I buy books from Amazon, Kobo, and rarely from Apple. I stay away from Nook books. It is sad because the first reader I ever owned was a Nook. I loved it. Back then, the Nook desktop app was easy to download and no one was afraid of losing his or her library.
If you own a Nook device, there are two methods you may try to liberate your books.
Connect your Nook reader directly to your computer via the USB cable which came with it. If your device is old and you no longer have the cable, you can find used original replacement cables on eBay for very little money. Make sure they are for your Nook model.
Use a USB cable capable of data transfer. Some are for charging only. Often, the failure of a device to connect to a PC is simply caused by a USB cable which is not designed for data transfer. The newer Nooks (GlowLight 4 series and newer tablets) use the USB type C connector which is becoming the norm for most electronic devices.
Connect your Nook and power it on. In some Nook models, a screen pops up on the Nook asking you to approve the connection. Do so. Then, on your PC, navigate on Windows Explorer to “My Computer.” You should see the device listed as MyNook. For different models, you might see it listed as a separate drive or as a storage device. Navigate to the Nook directory, locate the book files, and drag your books to the Windows PC.
An alternative which may work for you is using Adobe Digital Editions (ADE) app. Adobe Digital Editions is a reading app which supports the Nook and also has a desktop version. The ADE must installed in both your Nook and your PC or MAC.
After installing ADE, you must register (authorize) it with Adobe. Both the PC installation and the Nook installation must be authorized. and make sure each is set to “Automatic Download.” This means that any book loaded to your ADE in your Nook is automatically downloaded to your ADE in your PC.
Your books will sync and appear in the PC’s directory. “My Digital Editions” folder should be located in your Documents directory. Now, Calibre can import them just like it does Kobo and Kindle books.
Without a Nook device, liberating your books may not be easy or even possible.
For those readers who do not have a functional Nook, the problem is not DRM removal or format conversion. There are several apps that can handle DRM, and Nook books are already in EPUB format. The problem is getting the books out of the Barnes & Noble ecosystem.
All articles claiming a true/tried way of transferring books out of Nooks using the Nook app for PCs are useless because Barnes & Noble discontinued the app a few years ago. The mobile app is easily available, but not the one for PC.
I found an Epubor post (Updated 2022) claiming that the Microsoft Store’s Nook app still worked. Imagine my joy! Of course, I quickly downloaded it and attempted to install. It would not allow installation on my Windows PC. A careful inspection of the downloaded file’s entry showed that this is now an APK file not executable on the PC.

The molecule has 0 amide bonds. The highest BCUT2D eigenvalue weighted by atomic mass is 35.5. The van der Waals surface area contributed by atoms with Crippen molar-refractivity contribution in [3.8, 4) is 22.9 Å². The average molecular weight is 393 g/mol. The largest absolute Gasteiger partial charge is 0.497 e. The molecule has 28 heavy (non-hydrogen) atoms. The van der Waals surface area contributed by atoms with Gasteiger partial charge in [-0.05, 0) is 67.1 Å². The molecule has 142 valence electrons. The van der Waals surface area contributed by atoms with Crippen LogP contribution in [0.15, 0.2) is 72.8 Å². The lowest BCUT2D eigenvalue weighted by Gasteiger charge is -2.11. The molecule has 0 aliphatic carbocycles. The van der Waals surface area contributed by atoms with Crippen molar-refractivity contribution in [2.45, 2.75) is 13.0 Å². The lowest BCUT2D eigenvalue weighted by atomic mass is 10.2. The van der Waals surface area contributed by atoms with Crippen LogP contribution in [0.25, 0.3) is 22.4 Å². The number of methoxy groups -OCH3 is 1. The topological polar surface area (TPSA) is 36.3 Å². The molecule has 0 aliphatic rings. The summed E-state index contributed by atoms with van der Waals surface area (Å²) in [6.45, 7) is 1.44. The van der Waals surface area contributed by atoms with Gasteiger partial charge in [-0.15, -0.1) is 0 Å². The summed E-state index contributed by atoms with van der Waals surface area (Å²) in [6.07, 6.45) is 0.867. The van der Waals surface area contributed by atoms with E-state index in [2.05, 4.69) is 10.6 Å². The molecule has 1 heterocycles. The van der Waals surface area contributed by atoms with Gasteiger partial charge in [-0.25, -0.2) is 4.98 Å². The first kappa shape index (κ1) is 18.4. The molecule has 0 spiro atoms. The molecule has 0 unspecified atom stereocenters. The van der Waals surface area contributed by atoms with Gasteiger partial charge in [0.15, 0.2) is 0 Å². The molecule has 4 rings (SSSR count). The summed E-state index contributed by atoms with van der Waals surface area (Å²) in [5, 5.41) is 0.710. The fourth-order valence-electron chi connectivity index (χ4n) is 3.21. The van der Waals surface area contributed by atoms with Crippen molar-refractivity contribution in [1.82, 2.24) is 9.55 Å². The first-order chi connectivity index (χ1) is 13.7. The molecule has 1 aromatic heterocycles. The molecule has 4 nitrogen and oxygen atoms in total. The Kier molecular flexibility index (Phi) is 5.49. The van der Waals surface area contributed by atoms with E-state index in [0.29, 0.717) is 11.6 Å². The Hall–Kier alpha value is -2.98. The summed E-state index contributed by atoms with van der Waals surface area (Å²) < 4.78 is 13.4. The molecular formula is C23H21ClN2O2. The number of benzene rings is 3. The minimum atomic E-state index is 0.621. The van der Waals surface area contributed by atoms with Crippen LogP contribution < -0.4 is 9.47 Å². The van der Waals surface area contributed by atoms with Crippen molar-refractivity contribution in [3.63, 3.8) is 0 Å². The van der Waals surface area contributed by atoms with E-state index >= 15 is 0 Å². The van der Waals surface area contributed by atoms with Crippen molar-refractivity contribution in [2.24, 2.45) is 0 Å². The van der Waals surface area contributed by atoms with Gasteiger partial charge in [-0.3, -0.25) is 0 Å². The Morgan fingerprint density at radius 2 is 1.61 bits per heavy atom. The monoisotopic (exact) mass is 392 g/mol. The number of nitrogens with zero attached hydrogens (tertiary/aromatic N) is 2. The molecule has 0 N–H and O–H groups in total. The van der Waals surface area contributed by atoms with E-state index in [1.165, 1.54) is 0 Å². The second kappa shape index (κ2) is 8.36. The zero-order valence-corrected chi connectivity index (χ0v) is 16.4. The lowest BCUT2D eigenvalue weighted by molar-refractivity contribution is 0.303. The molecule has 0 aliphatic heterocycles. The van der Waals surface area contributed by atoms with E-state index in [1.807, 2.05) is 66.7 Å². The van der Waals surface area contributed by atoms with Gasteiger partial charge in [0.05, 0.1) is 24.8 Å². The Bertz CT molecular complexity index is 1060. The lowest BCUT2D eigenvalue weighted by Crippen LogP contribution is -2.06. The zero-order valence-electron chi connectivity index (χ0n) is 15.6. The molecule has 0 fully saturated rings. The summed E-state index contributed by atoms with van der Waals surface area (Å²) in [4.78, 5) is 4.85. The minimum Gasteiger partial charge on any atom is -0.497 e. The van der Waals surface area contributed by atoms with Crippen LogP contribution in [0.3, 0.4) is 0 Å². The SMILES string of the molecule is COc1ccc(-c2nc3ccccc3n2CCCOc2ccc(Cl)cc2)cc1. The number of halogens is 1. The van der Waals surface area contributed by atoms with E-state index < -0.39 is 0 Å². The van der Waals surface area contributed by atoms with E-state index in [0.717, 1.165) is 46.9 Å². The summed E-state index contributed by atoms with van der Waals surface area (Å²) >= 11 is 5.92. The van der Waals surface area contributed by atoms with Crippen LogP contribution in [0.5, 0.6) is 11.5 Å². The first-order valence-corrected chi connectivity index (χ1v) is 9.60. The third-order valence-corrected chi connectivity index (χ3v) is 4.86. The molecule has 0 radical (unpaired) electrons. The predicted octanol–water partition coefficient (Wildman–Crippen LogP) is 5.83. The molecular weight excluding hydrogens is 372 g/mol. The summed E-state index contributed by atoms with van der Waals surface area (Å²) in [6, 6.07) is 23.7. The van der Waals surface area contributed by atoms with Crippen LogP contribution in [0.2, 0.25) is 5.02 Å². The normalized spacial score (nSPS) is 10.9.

The app now available at the Microsoft Store is an APK app, although it is not labeled as such. APKs are created for Android devices, primarily Android phones and tablets.
To run an APK app on a PC, you need to install an Android emulator. These are massive programs used mainly by gamers who wish to run Android games on their computers. Some of these emulators are able to run the Nook app available at the Microsoft Store.
I spent hours installing MEmu, which is a stable, file-sharing emulator with excellent reviews. It kept crashing. I finally gave up. In my opinion, this is just too much trouble.
If you have an extensive Nook library which you want to access without buying a new Nook, there is the option to install the mobile Nook app on your Androids, iPhones, iPads and log into B&N to download your books and enjoy them. There is no need to buy a new Nook to enjoy your books. The Nook app is alive and well for mobile devices. You can download it at your favorite app store or at the B&N store site.
You can also buy the latest Nook and enjoy your library. The death knoll for the Nook has been rung for years, with all kinds of articles claiming that Nook is dead. The truth is far different.
Barnes & Noble are still selling Nooks and will for years to come. They no longer manufacture the devices themselves but contract their manufacture out. At present, they are opening new stores where they had closed years ago. It is evident that neither B&N or Nooks are not going away!
Eventually, someone will come up with a way to easily liberate your Nook library. Here’s hoping!